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interviews archive
Tony Daniel: A Freakish Perfectionist!
Interview conducted by SEA

Edited by Dimitris Sakaridis

Currently, Tony Daniel is one of the most popular pencillers in the American comics industry. His work on the highly popular TEEN TITANS, is highly appreciated by both fans and reviewers. As it is, he's also much more of a realist than anyone would possibly expect. Without displaying any false modesty, but at the same time being fully aware of the extent of his abilities, he seems to truly enjoy working at an industry that takes care of those who love and support it with their professionalism and the quality of their work.

SEA: Let's start from with some basic (i.e. boring) questions. At what point in your life did you decide that you wanted to be a comic book artist and what were the first steps you took to break in the industry?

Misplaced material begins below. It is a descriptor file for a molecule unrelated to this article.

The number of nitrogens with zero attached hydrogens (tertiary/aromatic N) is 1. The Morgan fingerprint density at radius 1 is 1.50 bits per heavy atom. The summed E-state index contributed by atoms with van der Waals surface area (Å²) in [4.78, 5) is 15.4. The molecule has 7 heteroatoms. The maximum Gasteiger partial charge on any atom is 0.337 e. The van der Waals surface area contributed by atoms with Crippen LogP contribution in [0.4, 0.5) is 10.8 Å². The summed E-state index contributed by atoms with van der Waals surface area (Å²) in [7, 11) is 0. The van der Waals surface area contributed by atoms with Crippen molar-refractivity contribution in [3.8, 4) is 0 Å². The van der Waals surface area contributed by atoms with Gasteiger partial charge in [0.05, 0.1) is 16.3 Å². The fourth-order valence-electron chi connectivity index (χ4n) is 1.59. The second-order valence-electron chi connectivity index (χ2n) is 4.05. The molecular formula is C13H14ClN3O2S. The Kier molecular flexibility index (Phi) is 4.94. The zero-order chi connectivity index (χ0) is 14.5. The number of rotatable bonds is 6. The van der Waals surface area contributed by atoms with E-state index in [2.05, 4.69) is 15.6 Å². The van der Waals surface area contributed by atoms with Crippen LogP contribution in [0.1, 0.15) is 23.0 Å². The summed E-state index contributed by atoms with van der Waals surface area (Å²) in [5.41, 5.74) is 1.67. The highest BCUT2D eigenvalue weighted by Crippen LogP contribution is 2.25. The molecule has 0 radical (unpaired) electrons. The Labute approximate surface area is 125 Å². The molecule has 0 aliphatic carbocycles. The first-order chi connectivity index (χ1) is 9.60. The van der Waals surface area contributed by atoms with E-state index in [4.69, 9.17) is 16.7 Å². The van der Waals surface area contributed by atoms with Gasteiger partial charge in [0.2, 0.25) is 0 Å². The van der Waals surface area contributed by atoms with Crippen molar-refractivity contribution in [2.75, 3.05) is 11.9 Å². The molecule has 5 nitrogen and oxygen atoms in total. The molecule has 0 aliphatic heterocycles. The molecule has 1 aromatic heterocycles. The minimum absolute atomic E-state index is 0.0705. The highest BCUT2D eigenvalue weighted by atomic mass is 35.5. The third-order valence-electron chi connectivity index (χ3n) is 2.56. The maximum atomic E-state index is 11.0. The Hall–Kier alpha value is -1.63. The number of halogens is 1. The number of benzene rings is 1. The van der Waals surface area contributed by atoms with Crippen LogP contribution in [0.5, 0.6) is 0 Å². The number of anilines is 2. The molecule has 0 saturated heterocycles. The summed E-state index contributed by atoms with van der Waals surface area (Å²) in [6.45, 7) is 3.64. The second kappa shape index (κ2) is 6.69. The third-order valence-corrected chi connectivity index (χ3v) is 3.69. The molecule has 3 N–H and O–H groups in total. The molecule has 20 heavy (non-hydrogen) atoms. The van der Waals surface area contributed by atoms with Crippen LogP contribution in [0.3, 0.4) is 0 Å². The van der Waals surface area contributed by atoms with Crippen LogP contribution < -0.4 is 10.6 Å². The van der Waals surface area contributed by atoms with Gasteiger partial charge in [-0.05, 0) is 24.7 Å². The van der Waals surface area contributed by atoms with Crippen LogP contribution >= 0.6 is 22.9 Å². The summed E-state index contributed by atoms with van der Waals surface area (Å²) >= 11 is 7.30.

TONY DANIEL: As a youngster I was exposed by my parents to a large box of comics, mainly Marvel comics, dating back to 1968. I remember a lot of John Romita Sr., Gene Colan, and Jack Kirby's. I was in 4th grade when I met another kid who was drawing little comic books, with funny characters. I joined him and we started to draw superhero comics.

I decided to pursue it as a career after I learned that it was possible to make a living. I'd rather draw comics, something that I'm good at, and enjoy and love, than get a real job, right?

SEA: What was your first professional work? How did you feel when you first saw your work in print?

TONY DANIEL: As I got older, I naturally got better and eventually I was good enough to get work with Comico Comics drawing THE ELEMENTALS. After working for Comico for about a year, I finally found work with Marvel, drawing X-FORCE, by pestering writer, Fabian Nicieza.